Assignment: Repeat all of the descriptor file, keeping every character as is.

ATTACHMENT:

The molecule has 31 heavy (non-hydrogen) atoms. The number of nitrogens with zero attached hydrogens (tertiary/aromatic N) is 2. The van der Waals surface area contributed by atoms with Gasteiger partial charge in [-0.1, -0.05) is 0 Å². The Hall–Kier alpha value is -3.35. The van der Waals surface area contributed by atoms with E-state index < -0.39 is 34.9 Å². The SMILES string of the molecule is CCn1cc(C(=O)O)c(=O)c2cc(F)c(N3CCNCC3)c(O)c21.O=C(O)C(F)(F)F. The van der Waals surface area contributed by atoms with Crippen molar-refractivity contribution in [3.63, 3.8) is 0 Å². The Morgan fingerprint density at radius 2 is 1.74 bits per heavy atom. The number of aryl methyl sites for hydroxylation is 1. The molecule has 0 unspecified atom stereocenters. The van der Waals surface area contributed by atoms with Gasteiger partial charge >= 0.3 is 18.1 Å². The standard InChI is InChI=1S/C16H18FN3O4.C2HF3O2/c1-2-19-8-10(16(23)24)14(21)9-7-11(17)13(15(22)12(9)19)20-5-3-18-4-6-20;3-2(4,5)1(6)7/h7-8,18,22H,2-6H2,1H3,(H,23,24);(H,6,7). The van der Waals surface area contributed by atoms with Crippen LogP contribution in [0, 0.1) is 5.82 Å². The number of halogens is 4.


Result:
The molecule has 31 heavy (non-hydrogen) atoms. The number of nitrogens with zero attached hydrogens (tertiary/aromatic N) is 2. The van der Waals surface area contributed by atoms with Gasteiger partial charge in [-0.1, -0.05) is 0 Å². The Hall–Kier alpha value is -3.35. The van der Waals surface area contributed by atoms with E-state index < -0.39 is 34.9 Å². The SMILES string of the molecule is CCn1cc(C(=O)O)c(=O)c2cc(F)c(N3CCNCC3)c(O)c21.O=C(O)C(F)(F)F. The van der Waals surface area contributed by atoms with Crippen molar-refractivity contribution in [3.63, 3.8) is 0 Å². The Morgan fingerprint density at radius 2 is 1.74 bits per heavy atom. The number of aryl methyl sites for hydroxylation is 1. The molecule has 0 unspecified atom stereocenters. The van der Waals surface area contributed by atoms with Gasteiger partial charge >= 0.3 is 18.1 Å². The standard InChI is InChI=1S/C16H18FN3O4.C2HF3O2/c1-2-19-8-10(16(23)24)14(21)9-7-11(17)13(15(22)12(9)19)20-5-3-18-4-6-20;3-2(4,5)1(6)7/h7-8,18,22H,2-6H2,1H3,(H,23,24);(H,6,7). The van der Waals surface area contributed by atoms with Crippen LogP contribution in [0, 0.1) is 5.82 Å². The number of halogens is 4.